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Lichen Planus

What is lichen planus?

Lichen planus is a common disease that causes inflammation (swelling and irritation) on your skin or inside your mouth. On your skin, lichen planus causes a rash that is usually itchy. Inside your mouth, it may cause burning or soreness.

Lichen planus is not a dangerous disease, and it usually goes away on its own. But in some people, it may come back. It's not contagious. You can’t pass it on to others.

What causes lichen planus?

The cause of the inflammation that leads to lichen planus is not known, but it has been associated with:

  • Hepatitis C, a virus that attacks your liver

  • Certain medicines, including some used to treat high blood pressure, diabetes, heart disease, and malaria. These can cause a medicine reaction that appears similar to lichen planus.

  • Reactions to metal fillings in your teeth

  • An autoimmune reaction, meaning the body’s own defense system, the immune system, attacks your mouth and skin cells by mistake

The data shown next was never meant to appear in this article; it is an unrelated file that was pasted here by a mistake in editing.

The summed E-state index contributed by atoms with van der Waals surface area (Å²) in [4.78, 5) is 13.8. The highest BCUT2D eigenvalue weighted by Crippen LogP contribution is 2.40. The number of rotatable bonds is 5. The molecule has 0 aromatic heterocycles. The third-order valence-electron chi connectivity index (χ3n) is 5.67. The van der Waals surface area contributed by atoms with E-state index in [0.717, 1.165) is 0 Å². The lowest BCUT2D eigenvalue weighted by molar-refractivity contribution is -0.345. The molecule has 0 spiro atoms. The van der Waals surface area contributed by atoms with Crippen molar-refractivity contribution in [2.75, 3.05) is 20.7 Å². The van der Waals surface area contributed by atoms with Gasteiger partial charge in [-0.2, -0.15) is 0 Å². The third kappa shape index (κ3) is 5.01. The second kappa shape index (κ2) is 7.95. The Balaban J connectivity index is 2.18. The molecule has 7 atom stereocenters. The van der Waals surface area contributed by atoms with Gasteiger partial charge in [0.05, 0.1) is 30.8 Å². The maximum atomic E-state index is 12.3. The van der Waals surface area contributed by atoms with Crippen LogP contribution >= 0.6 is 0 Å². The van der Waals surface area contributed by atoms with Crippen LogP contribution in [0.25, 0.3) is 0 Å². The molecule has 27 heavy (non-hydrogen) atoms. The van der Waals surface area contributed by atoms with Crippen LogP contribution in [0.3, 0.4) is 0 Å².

Who is at risk for lichen planus?

Lichen planus usually affects men and women in middle age. Equal numbers of men and women get lichen planus of the skin. But women are twice as likely to get the disease inside the mouth. The disease is rare in people who are very young or very old.

What are the symptoms of lichen planus?

Symptoms of lichen planus depend on the part or parts of your body affected. Common symptoms include:

  • Skin. The most common symptom is shiny red or purple bumps. These bumps are firm and are usually very itchy. You may have just a few or many of them. Fine white lines or scales may accompany the bumps. They can occur anywhere. But they are most common on your wrists, arms, back, and ankles. Thick, scaly patches may appear on your shins and ankles. Sometimes bumps on your skin may appear in an area where your skin has been scratched or burned. Dark skin patches may replace skin bumps that fade. These patches usually fade away after many months.

  • Mouth. Lichen planus inside your mouth looks like lacy patches of tiny white dots. These patches may occur on the inside of your cheeks or on your tongue. They may not cause any other symptoms. In severe cases, redness and sores develop.